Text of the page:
Well, I understand that advertising is the main source of revenue for any media company - but that doesn't mean for example, that you squeeze in a camera cellphone information into an article on digital cameras, just because the camera phone company has booked a full-page advt. in the mag! That's utter rubbish. The argument continued to an extent where it became a situation that I had to give up - leave the job and look for a better one.

After months of working around in different companies, I finally landed at ITP Media working for Windows Middle East magazine and the experience has been pleasant as yet.

There goes a saying "Kuch paane ke liye, kuch khona padta hai" - I think it has been true for me. I am hoping to stay around for more time, till finally may be I think of moving ahead and everyone does...

Tuesday, May 10, 2005

Sand Sculptures!

Amazing... really amazing pieces of art. Astonishing little castles and life-like lions - all these made of sand. See them all here:


Sand Castle Centrak


Cheers :)

Monday, May 09, 2005

For the world's most beautiful girl

This song's by 98 degrees and is for a girl I knew...

You can hardly
wait to tell all your friends
How his kisses taste sweet like wine
And how he always
makes your heart skip a beat
Every time he walks by
And if you're feeling down
He'll pick you up
He'll hold you close when
you're makin' love
He's everything
you've been dreaming of
Oh baby

I wish you'd look at me that way
Your beautiful eyes
lookin' deep into mine
Telling me more than
any words could say
But you don't even know I'm alive
Baby to you all I am
Is the invisible man

You probably spend
hours on the phone
Talkin' 'bout nothing at all
It doesn't matter
what the conversation
Just as long as he called
Lost in a love so real
And so sincere
You wipe away each other's tears
Your face lights up
whenever he appears

I see you all the time baby
The way you look at him
I wish it was me sweetheart
Boy I wish it was me
But I guess I'll never be...

Tuesday, May 03, 2005

Facts about Aamchi Mumbai

Here are some more about Mumbai (Bombay) added to its ever-growing list of facts.

Financial capital: Mumbai is the commercial and financial capital of India. It contributes over Rs 40,000 crore or approximately, one-third of the country’s annual taxes.

GDP generator: It generates over 20% of Maharashtra’s Gross Domestic Product (GDP), and 5% of the country’s GDP

Taking stock: The Bombay Stock Exchange, the oldest stock exchange in Asia, is located in Dalal Street, Mumbai. There are around 3,500 companies in the country, which are listed and have a serious trading volume. The market capitalization of the BSE is Rs 5 trillion. The BSE Sensex is a widely used market index for the BSE. As of 2005, it is among the five biggest stock exchanges in the world in terms of number of transactions.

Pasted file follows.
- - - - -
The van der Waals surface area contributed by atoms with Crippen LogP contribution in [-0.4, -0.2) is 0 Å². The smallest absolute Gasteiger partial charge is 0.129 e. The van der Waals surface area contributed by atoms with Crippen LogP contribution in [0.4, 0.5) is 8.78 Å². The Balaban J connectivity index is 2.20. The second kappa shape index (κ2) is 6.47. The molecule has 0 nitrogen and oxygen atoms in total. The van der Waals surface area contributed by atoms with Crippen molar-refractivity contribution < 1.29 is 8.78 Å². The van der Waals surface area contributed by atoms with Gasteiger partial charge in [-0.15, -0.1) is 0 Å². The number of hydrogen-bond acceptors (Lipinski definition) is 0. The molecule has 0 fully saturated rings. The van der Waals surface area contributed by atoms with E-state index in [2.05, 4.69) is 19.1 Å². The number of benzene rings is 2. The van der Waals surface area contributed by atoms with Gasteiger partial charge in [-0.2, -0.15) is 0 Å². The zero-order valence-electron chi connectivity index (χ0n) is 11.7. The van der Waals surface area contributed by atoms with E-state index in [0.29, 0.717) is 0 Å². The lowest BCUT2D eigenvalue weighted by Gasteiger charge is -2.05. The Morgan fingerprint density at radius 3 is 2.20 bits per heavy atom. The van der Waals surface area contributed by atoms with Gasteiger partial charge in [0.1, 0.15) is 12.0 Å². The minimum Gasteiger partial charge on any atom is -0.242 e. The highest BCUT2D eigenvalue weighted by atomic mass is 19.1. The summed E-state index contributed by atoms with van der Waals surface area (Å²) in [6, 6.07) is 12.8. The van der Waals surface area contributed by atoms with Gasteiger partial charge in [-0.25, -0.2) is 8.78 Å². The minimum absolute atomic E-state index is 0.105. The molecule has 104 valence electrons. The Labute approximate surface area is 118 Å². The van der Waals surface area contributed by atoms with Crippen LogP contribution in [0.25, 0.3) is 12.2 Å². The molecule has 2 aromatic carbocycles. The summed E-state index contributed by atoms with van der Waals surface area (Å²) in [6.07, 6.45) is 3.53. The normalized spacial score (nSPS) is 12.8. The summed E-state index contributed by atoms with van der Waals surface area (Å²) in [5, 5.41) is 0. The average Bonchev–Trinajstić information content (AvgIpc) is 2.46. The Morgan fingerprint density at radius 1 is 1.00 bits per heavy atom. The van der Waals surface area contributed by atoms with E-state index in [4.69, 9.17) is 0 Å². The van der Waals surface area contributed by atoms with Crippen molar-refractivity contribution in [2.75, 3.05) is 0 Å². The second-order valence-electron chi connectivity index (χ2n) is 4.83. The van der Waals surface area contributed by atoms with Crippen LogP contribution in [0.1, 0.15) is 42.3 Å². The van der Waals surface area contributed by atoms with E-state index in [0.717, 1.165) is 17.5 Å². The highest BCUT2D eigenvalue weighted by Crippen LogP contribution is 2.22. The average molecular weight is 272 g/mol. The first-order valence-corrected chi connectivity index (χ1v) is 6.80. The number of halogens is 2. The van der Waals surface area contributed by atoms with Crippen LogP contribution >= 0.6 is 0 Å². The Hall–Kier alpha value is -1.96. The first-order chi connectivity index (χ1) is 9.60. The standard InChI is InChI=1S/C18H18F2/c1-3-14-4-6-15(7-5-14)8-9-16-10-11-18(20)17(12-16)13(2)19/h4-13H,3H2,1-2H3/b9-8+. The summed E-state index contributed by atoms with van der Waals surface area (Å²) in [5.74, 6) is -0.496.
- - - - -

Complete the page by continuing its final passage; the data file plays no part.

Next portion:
Foreign trade: The city handles one-third of the country’s total foreign trade.

Busiest airport: Mumbai airport is the largest and busiest in the country.

World’s biggest film industry: Mumbai nourishes its inimitable film industry, which is the biggest in the world. From Filmistan to Film City, the power supply needed to keep its wheels moving is huge. Also, with the recent bout of popular television serials being increasingly shot in Mumbai, the city needs to shoulder the entertainment industry like never before.

Rail network: Mumbai’s suburban railway network is the only profit-making passenger railway network in India.

Adapted from

Monday, May 02, 2005

Infosys 9th on 'The Wired 40' list

Bangalore-based Infosys Technologies is the only Indian company to make it to the Wired magazine's 'The Wired 40' list.

Infosys made the list at number nine, behind top ranked Apple and Google, which is number two on the list. In the process Infosys has been ranked ahead of corporate behemoths like IBM, Microsoft, Intel, SAP, Cisco, Dell and GE. Toyota, which is giving Detroit majors like Ford and GM a run for its money, was ranked at number eight.

The magazine had this to say about Infosys, which has moved up two ranks since the last year:

"The caricature of the Indian outsourcing industry as a voracious monster bent on devouring US jobs isn't just oversimplified, it's obsolete. Case in point: Infosys. The Indian coding shop, which garnered $1.1 billion in sales last year, is hiring 500 employees for Infosys Consulting, a $20 million foray into high-end IT advice based in - guess again -- Fremont, California. Dirt-cheap outsourcing plus strategic guidance makes for a powerful combination -- and one that moves jobs back to the US."

Wired pointed out that the challenge for Infosys would come in the form of competition from Asia. "Beware, the rest of Asia. In the low-cost sweepstakes, China is to India as India is to Western economies."

On the flip side the magazine pointed out that the opportunity for a company like Infosys lay in taking a leaf out of what PC maker Dell did. Infosys, Wired said, could potentially, "do to bloated US consultancies what Dell did to the PC industry."

Read about it at Rediff (though the list is wrong) and Wired.